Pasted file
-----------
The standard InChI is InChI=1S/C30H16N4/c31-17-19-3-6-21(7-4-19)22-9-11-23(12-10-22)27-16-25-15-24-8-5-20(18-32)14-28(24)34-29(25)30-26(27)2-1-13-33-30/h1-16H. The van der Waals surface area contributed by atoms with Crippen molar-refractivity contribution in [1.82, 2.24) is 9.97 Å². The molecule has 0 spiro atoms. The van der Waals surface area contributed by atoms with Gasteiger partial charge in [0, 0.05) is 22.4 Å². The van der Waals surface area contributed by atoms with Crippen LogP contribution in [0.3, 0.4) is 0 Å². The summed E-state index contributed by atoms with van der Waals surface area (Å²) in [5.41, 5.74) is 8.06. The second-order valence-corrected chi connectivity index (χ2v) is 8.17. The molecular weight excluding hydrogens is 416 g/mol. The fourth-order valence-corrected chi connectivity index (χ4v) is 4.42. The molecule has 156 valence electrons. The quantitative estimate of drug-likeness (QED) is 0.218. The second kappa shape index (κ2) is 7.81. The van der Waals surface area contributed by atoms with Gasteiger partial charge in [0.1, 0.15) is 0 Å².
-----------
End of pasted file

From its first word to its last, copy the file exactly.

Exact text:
The standard InChI is InChI=1S/C30H16N4/c31-17-19-3-6-21(7-4-19)22-9-11-23(12-10-22)27-16-25-15-24-8-5-20(18-32)14-28(24)34-29(25)30-26(27)2-1-13-33-30/h1-16H. The van der Waals surface area contributed by atoms with Crippen molar-refractivity contribution in [1.82, 2.24) is 9.97 Å². The molecule has 0 spiro atoms. The van der Waals surface area contributed by atoms with Gasteiger partial charge in [0, 0.05) is 22.4 Å². The van der Waals surface area contributed by atoms with Crippen LogP contribution in [0.3, 0.4) is 0 Å². The summed E-state index contributed by atoms with van der Waals surface area (Å²) in [5.41, 5.74) is 8.06. The second-order valence-corrected chi connectivity index (χ2v) is 8.17. The molecular weight excluding hydrogens is 416 g/mol. The fourth-order valence-corrected chi connectivity index (χ4v) is 4.42. The molecule has 156 valence electrons. The quantitative estimate of drug-likeness (QED) is 0.218. The second kappa shape index (κ2) is 7.81. The van der Waals surface area contributed by atoms with Gasteiger partial charge in [0.1, 0.15) is 0 Å².